The right way to start this part is by apologizing to all of you who waited so long for it. I had a pretty busy and yet not terribly productive week. Result was a grave need for rest and reset - that caused a delay in writing this blog post. Thank you all for the patience and I hope you will enjoy the fourth part of Build your own fuzzer series.
In the previous part we’ve added some instrumentation that allowed us to track the execution coverage. This cost us a lot of performance but it was a necessary sacrifice as the coverage is an essential part of the next iteration of our fuzzer. In the end we want it to be able to select most promising samples for further mutation and discard ones that we considered inferior. So, in essence, “it’s evolution, baby”.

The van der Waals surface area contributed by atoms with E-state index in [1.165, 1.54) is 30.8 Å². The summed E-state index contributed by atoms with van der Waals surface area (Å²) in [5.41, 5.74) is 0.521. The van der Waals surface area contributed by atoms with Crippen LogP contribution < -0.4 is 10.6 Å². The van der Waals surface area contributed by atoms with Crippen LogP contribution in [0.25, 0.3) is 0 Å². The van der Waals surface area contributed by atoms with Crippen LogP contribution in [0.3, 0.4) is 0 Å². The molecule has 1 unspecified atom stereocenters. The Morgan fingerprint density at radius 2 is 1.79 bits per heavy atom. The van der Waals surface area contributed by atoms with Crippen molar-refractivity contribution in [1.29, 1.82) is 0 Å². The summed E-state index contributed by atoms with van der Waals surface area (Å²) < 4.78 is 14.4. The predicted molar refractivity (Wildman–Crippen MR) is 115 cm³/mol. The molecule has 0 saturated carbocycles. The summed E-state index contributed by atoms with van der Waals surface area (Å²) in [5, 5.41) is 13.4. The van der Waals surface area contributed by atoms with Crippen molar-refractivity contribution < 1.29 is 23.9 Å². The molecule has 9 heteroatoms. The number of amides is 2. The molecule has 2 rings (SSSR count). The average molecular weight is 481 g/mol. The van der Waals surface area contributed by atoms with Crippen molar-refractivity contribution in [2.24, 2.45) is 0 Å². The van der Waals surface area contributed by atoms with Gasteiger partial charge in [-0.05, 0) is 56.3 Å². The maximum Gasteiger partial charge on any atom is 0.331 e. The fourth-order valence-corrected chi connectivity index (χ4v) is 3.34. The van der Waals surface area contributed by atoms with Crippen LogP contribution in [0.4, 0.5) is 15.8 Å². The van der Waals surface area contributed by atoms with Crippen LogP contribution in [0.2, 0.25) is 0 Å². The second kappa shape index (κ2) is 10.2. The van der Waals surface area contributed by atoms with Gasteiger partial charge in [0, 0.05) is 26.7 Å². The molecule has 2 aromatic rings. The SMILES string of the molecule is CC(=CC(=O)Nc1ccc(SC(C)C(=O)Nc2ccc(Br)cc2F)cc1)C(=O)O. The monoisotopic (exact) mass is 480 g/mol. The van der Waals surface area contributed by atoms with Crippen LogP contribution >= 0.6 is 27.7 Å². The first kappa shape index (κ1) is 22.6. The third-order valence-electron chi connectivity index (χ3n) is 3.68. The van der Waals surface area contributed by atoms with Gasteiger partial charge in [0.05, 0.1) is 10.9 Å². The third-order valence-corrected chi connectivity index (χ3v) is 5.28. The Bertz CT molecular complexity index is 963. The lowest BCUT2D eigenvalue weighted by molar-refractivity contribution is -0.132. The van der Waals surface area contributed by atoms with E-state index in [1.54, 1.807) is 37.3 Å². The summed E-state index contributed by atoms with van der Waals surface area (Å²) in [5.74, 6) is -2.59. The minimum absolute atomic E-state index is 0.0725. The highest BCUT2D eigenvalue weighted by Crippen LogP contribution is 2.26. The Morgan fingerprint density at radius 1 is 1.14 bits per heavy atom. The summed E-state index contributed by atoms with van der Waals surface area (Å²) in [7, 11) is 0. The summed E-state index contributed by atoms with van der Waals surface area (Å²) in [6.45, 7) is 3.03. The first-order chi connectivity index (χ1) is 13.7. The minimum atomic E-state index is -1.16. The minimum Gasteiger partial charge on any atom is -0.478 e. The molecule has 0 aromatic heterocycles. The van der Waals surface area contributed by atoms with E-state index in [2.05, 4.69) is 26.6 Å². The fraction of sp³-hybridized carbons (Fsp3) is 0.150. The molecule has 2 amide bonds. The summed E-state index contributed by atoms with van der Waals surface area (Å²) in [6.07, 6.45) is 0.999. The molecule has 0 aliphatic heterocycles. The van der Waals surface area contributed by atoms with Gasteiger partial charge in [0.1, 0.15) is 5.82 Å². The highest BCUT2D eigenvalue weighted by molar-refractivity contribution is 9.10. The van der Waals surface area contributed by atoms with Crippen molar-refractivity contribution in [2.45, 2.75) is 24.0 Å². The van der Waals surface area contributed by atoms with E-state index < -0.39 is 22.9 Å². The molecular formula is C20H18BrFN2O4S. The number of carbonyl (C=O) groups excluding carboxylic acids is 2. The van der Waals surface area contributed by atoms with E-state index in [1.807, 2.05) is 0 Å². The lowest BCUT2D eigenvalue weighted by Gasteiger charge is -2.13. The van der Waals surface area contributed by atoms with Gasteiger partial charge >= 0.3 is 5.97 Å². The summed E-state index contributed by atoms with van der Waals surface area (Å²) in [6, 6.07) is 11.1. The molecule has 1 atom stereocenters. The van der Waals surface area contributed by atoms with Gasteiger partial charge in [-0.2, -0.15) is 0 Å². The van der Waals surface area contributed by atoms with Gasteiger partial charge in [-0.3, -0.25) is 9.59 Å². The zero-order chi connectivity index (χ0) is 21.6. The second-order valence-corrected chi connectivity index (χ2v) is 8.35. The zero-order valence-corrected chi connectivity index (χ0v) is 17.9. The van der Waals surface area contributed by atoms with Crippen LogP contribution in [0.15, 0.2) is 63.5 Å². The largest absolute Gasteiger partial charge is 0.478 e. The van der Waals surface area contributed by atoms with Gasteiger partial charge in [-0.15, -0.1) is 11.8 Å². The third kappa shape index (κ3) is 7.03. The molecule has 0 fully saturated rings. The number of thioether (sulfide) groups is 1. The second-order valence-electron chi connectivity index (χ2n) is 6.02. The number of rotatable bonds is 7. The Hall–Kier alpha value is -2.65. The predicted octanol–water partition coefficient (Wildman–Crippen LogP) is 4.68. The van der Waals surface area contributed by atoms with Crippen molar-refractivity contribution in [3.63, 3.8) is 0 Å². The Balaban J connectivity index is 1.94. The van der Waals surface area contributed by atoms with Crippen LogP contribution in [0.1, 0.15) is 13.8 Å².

As always, I will be presenting relevant code fragments but for the sake of space conservation some boring parts will be skipped. Full code, if you are inclined to read it is available at my github. Eventually commits will be tagged properly and links will point to a version of fuzzer relevant for a given part of the series.
Before we dive into genetic algorithms there are few things we need to fix and reimplement. First one is our basic coverage and how it is represented.
Simpler and faster coverage
As you might remember we had a fairly naive implementation where we stored